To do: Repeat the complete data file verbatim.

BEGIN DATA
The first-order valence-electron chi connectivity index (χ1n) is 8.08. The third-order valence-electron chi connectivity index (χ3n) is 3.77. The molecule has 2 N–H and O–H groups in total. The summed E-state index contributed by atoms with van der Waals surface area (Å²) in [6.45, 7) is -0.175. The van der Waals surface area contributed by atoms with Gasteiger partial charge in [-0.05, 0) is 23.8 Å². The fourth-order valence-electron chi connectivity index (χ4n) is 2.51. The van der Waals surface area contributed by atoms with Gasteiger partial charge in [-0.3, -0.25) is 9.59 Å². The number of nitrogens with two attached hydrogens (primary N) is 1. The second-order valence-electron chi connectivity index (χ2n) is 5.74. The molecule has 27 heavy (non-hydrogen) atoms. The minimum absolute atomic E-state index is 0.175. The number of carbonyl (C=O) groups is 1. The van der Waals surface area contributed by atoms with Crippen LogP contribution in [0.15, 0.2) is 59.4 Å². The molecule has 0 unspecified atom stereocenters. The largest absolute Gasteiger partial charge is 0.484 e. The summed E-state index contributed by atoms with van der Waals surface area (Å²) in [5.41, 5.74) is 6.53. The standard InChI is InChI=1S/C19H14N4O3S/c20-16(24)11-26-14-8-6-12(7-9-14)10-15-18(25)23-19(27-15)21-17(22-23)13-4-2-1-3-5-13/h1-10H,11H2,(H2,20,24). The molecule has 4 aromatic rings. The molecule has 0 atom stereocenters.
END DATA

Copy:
The first-order valence-electron chi connectivity index (χ1n) is 8.08. The third-order valence-electron chi connectivity index (χ3n) is 3.77. The molecule has 2 N–H and O–H groups in total. The summed E-state index contributed by atoms with van der Waals surface area (Å²) in [6.45, 7) is -0.175. The van der Waals surface area contributed by atoms with Gasteiger partial charge in [-0.05, 0) is 23.8 Å². The fourth-order valence-electron chi connectivity index (χ4n) is 2.51. The van der Waals surface area contributed by atoms with Gasteiger partial charge in [-0.3, -0.25) is 9.59 Å². The number of nitrogens with two attached hydrogens (primary N) is 1. The second-order valence-electron chi connectivity index (χ2n) is 5.74. The molecule has 27 heavy (non-hydrogen) atoms. The minimum absolute atomic E-state index is 0.175. The number of carbonyl (C=O) groups is 1. The van der Waals surface area contributed by atoms with Crippen LogP contribution in [0.15, 0.2) is 59.4 Å². The molecule has 0 unspecified atom stereocenters. The largest absolute Gasteiger partial charge is 0.484 e. The summed E-state index contributed by atoms with van der Waals surface area (Å²) in [5.41, 5.74) is 6.53. The standard InChI is InChI=1S/C19H14N4O3S/c20-16(24)11-26-14-8-6-12(7-9-14)10-15-18(25)23-19(27-15)21-17(22-23)13-4-2-1-3-5-13/h1-10H,11H2,(H2,20,24). The molecule has 4 aromatic rings. The molecule has 0 atom stereocenters.